Scripts & Things Recap: 12/5/2018

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This Wednesday, we wrapped up year one of Scripts & Things, our meetup on JavaScript development for the microcontrollers and embedded systems that make up the Internet of Things. We concluded 2018 with lively discussions before, during, and after a series of demos.

A big thank you to everyone who joined in the fun — especially to our presenters.

Demo #1: The Moddable SDK BLE Stack

Brian Friedkin gives a presentation on the Moddable SDK BLE stack

The first presentation of the evening was by Brian Friedkin, who walked the audience through an overview of the Moddable SDK BLE stack. This is a modern, portable, and modular implementation of BLE in JavaScript with a class-based API. It allows developers to add BLE to applications independent of silicon platform or manufacturer.

Brian gave a brief tour of the features of the BLE stack, including the Client API, Server API, Discovery, Advertising, GATT services, and Security Manager. For details, check out Brian's blog post introducing the BLE stack and the Moddable BLE documentation on GitHub.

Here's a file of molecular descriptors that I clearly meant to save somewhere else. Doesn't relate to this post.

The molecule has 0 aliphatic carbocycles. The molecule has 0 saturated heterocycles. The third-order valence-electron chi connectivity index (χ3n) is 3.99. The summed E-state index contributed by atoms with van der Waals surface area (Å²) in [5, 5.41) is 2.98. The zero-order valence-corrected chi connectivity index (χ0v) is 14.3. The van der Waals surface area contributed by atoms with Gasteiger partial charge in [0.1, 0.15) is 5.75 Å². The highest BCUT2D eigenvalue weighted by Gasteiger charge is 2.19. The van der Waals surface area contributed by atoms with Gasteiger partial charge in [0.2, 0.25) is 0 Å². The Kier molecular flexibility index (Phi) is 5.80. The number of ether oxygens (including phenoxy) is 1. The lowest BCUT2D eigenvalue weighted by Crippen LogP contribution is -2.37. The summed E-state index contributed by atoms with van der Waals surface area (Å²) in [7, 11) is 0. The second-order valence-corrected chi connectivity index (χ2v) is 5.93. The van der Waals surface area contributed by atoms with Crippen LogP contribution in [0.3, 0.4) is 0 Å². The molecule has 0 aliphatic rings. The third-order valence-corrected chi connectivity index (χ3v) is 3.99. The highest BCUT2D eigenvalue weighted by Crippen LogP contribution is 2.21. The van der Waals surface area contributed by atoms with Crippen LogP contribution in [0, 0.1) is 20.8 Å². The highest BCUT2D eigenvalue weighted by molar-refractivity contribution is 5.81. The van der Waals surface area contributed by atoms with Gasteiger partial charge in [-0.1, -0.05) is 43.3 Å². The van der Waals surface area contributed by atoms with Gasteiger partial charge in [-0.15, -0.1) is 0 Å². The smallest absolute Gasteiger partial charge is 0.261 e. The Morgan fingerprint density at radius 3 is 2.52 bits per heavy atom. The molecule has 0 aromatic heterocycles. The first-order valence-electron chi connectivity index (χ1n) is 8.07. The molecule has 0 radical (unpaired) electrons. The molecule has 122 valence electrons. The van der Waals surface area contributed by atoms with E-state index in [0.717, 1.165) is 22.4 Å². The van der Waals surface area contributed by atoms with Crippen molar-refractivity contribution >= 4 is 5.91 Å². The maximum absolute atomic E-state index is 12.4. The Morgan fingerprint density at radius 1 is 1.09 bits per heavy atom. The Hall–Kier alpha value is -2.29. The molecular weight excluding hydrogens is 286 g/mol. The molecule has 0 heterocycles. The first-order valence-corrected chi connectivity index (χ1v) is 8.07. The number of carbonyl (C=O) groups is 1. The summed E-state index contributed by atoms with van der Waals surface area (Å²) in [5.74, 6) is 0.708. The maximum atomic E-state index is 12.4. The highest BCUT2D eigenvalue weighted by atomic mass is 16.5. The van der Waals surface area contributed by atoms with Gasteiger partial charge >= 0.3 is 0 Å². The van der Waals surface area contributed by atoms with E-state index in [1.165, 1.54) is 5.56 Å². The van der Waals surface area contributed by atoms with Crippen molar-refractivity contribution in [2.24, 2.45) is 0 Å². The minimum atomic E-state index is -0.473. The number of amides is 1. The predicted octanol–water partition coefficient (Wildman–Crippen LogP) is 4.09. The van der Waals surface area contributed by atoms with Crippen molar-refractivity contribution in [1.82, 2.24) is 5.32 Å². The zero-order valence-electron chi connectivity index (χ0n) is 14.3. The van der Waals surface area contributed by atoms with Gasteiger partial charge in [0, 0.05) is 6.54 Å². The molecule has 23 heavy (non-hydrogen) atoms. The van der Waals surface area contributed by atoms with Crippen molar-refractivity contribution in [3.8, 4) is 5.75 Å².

To demonstrate the capabilities of the BLE stack, Brian showed off two demos: an ESP32-based "air pedal" and a remote Apple Media Service controller implemented on an ESP32 Moddable Zero.

BLE Demos

The Air Pedal is intended to be used by musicians as a foot pedal for turning the pages of digital sheet music on an iPad or other BLE-compatible device. This clever contraption is essentially a DIY equivalent to the AirTurn PEDPro, which retails for $69 on Amazon. It works by implementing BLE HID over GATT to emulate a (two-key) keyboard. Tapping the buttons on the device send up and down arrow key notifications to the paired iOS or Android device to turn the pages of the music.

Apple Media Service allows BLE accessories to interact with the iOS media player. It exposes characteristics for controlling media playback and notifying on track/media changes. Brian's AMS Client App uses BLE, HTTPS, JSON, JPEG, and the Commodetto graphics library to deliver a rich user experience on an small ESP32-powered touchscreen device. It allows for remote control of the iOS media player; it displays track info, playbar, and album art; and it has media control touch buttons for previous track, play/pause, and next track operations. Please see Brian's AMS blog post for more information and a video.